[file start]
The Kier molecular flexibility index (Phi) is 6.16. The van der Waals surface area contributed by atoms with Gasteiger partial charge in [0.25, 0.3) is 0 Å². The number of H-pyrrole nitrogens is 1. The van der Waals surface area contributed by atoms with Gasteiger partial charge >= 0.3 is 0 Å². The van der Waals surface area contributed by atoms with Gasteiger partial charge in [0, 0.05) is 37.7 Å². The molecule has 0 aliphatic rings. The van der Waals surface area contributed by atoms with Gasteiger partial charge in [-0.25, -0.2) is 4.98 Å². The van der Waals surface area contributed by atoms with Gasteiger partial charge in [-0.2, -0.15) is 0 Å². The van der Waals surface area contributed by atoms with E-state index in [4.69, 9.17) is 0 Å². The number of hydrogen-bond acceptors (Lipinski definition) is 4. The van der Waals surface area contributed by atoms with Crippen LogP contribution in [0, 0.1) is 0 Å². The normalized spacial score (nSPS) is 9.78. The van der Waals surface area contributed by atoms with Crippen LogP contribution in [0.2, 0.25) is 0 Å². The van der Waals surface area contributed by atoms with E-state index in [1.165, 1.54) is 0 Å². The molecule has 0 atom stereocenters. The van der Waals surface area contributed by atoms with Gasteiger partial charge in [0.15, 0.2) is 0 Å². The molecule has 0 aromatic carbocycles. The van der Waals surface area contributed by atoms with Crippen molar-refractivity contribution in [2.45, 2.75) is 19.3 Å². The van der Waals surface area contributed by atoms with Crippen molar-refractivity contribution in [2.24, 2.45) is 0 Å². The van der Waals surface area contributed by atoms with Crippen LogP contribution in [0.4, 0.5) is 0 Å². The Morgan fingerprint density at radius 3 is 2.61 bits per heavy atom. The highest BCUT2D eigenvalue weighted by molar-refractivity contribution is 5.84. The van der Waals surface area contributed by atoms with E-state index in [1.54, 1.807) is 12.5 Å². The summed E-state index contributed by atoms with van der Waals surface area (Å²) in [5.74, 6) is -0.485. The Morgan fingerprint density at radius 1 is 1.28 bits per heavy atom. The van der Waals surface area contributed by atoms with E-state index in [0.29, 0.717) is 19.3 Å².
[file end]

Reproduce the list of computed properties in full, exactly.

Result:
The Kier molecular flexibility index (Phi) is 6.16. The van der Waals surface area contributed by atoms with Gasteiger partial charge in [0.25, 0.3) is 0 Å². The number of H-pyrrole nitrogens is 1. The van der Waals surface area contributed by atoms with Gasteiger partial charge >= 0.3 is 0 Å². The van der Waals surface area contributed by atoms with Gasteiger partial charge in [0, 0.05) is 37.7 Å². The molecule has 0 aliphatic rings. The van der Waals surface area contributed by atoms with Gasteiger partial charge in [-0.25, -0.2) is 4.98 Å². The van der Waals surface area contributed by atoms with Gasteiger partial charge in [-0.2, -0.15) is 0 Å². The van der Waals surface area contributed by atoms with E-state index in [4.69, 9.17) is 0 Å². The number of hydrogen-bond acceptors (Lipinski definition) is 4. The van der Waals surface area contributed by atoms with Crippen LogP contribution in [0, 0.1) is 0 Å². The normalized spacial score (nSPS) is 9.78. The van der Waals surface area contributed by atoms with Crippen LogP contribution in [0.2, 0.25) is 0 Å². The van der Waals surface area contributed by atoms with E-state index in [1.165, 1.54) is 0 Å². The molecule has 0 atom stereocenters. The van der Waals surface area contributed by atoms with Gasteiger partial charge in [0.15, 0.2) is 0 Å². The molecule has 0 aromatic carbocycles. The van der Waals surface area contributed by atoms with Crippen molar-refractivity contribution in [2.45, 2.75) is 19.3 Å². The van der Waals surface area contributed by atoms with Crippen molar-refractivity contribution in [2.24, 2.45) is 0 Å². The van der Waals surface area contributed by atoms with Crippen LogP contribution in [0.4, 0.5) is 0 Å². The Morgan fingerprint density at radius 3 is 2.61 bits per heavy atom. The highest BCUT2D eigenvalue weighted by molar-refractivity contribution is 5.84. The van der Waals surface area contributed by atoms with E-state index in [1.54, 1.807) is 12.5 Å². The summed E-state index contributed by atoms with van der Waals surface area (Å²) in [5.74, 6) is -0.485. The Morgan fingerprint density at radius 1 is 1.28 bits per heavy atom. The van der Waals surface area contributed by atoms with E-state index in [0.29, 0.717) is 19.3 Å².